Ten Tips for Networking For Career Success

Effective networking takes more than juggling a plate and a drink in one hand and making awkward small talk. To gain the most from our networking efforts, we need to ensure we gain what we need to from each interaction, whether it is a one-on-one meeting or group event. The key is to have a plan.

Networking is critical for professional success and vocational development, as well as even social progress. To do it well though, we need to recognise that, sometimes, research is a crucial element of successful networking; you need to make the most of fleeting interactions to develop relationships.
Below are a handful of tips you can utilise to get the most out of your networking opportunities and events:

1. Become a Sleuth
Before you attend any events, try to find out who else has registered to be there – or make educated guesses. Do a bit of online research (LinkedIn, Twitter, Facebook, Google) to learn more about them and find common interests.

2. Identify what you want to get from the interaction
Do you want to know about what they do? Whether their employer is good to work for? What type of work is available in their organisation? Do they have any specific requirements of their employees? What specifically do they look for in new hires? Have an objective.

3. Do not ask for a job
Remember, networking is a reciprocal arrangement – and a research tool – not an opportunity to make premature requests of people. You’ll put people off by asking for a job – they’ll be embarrassed as they don’t have one to give – and will feel pressured or like your interaction wasn’t genuine. You’ll then likely miss an opportunity for further interaction. Remember, the main objective is to get the information you need to decide about your future. It may lead to a job (in the future) – but it will, in the interim, provide you with valuable information within with you can expand your professional network.

4. Have your pitch and value proposition ready
When you know your audience and your objective, you’ll know what you want to say. You may have a pitch and a value proposition, but you’ll need to tailor it for the situation. You don’t want to sound overly rehearsed, so write it in bullet points and practice, practice, practice. Ideally, it should be no more than 30 – 45 seconds and leave your audience with some questions, following which conversation can flow more naturally.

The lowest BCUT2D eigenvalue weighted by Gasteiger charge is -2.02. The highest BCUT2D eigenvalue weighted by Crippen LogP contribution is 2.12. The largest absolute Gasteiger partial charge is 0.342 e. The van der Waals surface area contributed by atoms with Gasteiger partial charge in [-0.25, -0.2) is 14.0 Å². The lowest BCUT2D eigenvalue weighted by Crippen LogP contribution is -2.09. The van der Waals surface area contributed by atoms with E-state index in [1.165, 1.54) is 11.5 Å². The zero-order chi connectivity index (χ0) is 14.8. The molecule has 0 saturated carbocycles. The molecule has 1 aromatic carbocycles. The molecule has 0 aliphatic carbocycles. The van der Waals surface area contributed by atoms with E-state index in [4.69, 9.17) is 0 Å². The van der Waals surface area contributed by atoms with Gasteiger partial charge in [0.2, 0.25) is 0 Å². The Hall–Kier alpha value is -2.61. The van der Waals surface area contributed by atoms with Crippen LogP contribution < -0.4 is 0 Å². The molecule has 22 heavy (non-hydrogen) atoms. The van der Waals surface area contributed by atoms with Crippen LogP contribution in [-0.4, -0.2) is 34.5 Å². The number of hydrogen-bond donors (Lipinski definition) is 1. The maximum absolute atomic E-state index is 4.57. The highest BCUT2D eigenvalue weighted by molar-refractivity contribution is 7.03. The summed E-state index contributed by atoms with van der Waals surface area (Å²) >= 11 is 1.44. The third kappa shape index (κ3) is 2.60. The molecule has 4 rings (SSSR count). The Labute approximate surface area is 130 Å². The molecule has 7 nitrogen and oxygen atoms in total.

5. Have a few conversation starters ready to use
If you are not comfortable in meeting new people, you could think of putting together a series of conversation starters in your head. If all else fails, ask, “What do you do?” – people love to tell you what they’re up to – and the conversation will (hopefully) flow from there.

6. Be a good listener
We have all been granted the gift of two ears and one mouth – use them in proportion and you will learn more and develop stronger business relationships. You will be able to truly engage with others in the conversation as you will be listening for meaning and responding directly – rather than thinking about what you’ll say next.

7. Have confidence
An air of confidence never goes astray! Think of a networking event as an opportunity to meet new people and gain additional knowledge. People remember confidence and your smile; so use both to your advantage.

8. Request a meeting
Group networking meetings are great for introductions and to start a meaningful dialogue, by setting up individual meetings to have deeper discussions. Once you’ve identified that there may be some connection or mutual benefit, request a coffee chat and have a further conversation. But, be clear in your motivations – you’re not asking for a job or a date, merely an opportunity to research what you might want to do next.

9. Ask for the best method to connect
Suggest connecting via LinkedIn – or what might be the best way to stay in touch, if the person is so willing. Exchange business cards and include their details in your contacts. Send a meeting invitation via email, including your mobile number, so you know they have it, and that your meeting has been conditionally entered into their diary.

10. Follow-up
Follow-up is critical for each interaction. An email including something of value for them, as well as an expression of your gratitude for their time, is key to building relationships and networks. Include an article or piece of information that they may find useful following your meeting is a sure way of ensuring the relationship continues to be built.

Networking is an art form, of sorts. Have a clear idea of who you are, what you want and who your audience is, and make your approach accordingly.

Follow us on LinkedIn, Facebook and Twitter – and signup to our regular blog at www.peopleedge.com.au/blog. If you want help with developing and implementing your networking strategy or think that your organisation could benefit from networking training, contact Jo Attard, PeopleEdge Coaching & Consulting, on 0418 438267 or joattard@peopleedge.com.au.